Moral: Each of us has our own unique flaws. We're all cracked pots. But it's the cracks and flaws we each have that make our lives together so very interesting and rewarding. You've just got to take each person for what they are, and look for the good in them.

Blessed are the flexible, for they shall not be bent out of shape. Remember to appreciate all the different people in your life!

Monday, November 9, 2009

The Gift of My Mother

I heard an interesting little ditty on Christian radio this morning, regarding mothers, and it caught my attention, since I have one and I am one.  The original thing I heard went in one ear and out the other, but left something behind as it went, something that blossomed and took on a life of its own.  It got me thinking about motherhood in general and my own mother in particular. 

It's interesting how God pairs us up, mother and daughter.  Sometimes He'll put two very alike women together, and sometimes it's just the opposite.  I suppose, in terms of personality and disposition, I'm more like my grandmother, or my dad, than like my mom.  We are often on opposite ends when it comes to mothering styles, politics, and general view of the world.  I think God pairs up daughters like me with mothers like her for a purpose.  I have much to learn from her, and she has so many characteristics I would like to emulate, at least as well as my stubborn, hard-headed, overly-practical personality will allow.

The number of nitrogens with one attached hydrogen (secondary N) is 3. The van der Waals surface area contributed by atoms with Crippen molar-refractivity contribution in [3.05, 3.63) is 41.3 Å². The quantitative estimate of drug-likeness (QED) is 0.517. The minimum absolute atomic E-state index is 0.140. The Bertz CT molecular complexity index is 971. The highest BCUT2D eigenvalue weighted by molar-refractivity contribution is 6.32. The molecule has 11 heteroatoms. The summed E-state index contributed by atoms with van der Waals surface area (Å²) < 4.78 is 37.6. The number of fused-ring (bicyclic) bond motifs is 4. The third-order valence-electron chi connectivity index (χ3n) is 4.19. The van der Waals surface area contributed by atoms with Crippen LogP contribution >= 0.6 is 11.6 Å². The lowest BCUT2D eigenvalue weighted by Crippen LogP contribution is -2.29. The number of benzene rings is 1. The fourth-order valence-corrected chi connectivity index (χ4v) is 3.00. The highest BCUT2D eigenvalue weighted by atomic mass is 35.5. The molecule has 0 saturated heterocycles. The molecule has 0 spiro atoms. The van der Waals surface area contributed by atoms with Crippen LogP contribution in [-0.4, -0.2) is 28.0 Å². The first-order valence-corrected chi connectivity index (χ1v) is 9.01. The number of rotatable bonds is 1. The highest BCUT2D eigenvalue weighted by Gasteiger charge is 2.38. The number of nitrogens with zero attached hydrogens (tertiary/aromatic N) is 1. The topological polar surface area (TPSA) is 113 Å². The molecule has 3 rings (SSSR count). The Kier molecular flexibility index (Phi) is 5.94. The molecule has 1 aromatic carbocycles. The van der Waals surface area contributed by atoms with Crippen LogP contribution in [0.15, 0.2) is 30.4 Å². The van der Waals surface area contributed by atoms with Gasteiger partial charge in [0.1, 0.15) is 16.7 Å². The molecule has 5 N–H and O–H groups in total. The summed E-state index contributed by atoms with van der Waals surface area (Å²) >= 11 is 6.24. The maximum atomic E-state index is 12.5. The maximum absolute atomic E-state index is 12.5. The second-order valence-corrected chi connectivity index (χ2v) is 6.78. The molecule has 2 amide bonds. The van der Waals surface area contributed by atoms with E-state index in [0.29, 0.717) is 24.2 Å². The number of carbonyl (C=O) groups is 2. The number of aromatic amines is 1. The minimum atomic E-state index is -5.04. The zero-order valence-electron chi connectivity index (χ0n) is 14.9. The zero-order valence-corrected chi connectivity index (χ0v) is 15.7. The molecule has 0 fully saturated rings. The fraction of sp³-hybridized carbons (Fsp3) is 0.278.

My mom was never much of a disciplinarian, but she was always there when we needed her.  She could be counted on for discretion, if it was a problem of an embarrassing nature, and she'd keep her mouth shut afterward.  When I'd do something extremely dumb, if she knew I'd learned my lesson, she'd refrain from bringing up the subject any further.  If it was a "cash flow" issue, she'd find a few bucks from somewhere to help out.  She would always come up with a creative solution to even the stickiest of situations, and she made it look so easy.  And she always seems to know when all that's really needed is a sympathetic ear.  If I ever just needed to "vent", she'd not only listen, but badmouth my adversaries even more profoundly than I!

She was, and still is,  the most fiercely loyal person I have ever known, with the possible exception of HER mother.  It didn't matter what I ever did, she stuck by me, and everyone else who was in her heart.

She also has one of the most tender and loving spirits, and an incredibly sympathetic disposition.  She lives her life with a natural graciousness and unselfishness.  She bears her physical maladies with a poise I will never have. 

One of the most quietly profound things my mom ever did was to give me an article about Madame Curie, an early female scientist and a pioneer if the field of radioactive materials. She probably doesn't even remember this, but I'll never forget it.  That article sparked an interest in science, as well as an immediate love for reading about the lives of other people.  Both of those interests are a big part of my life today, some 40 years later, and I have her to thank for exposing me to things I will spend a lifetime enjoying.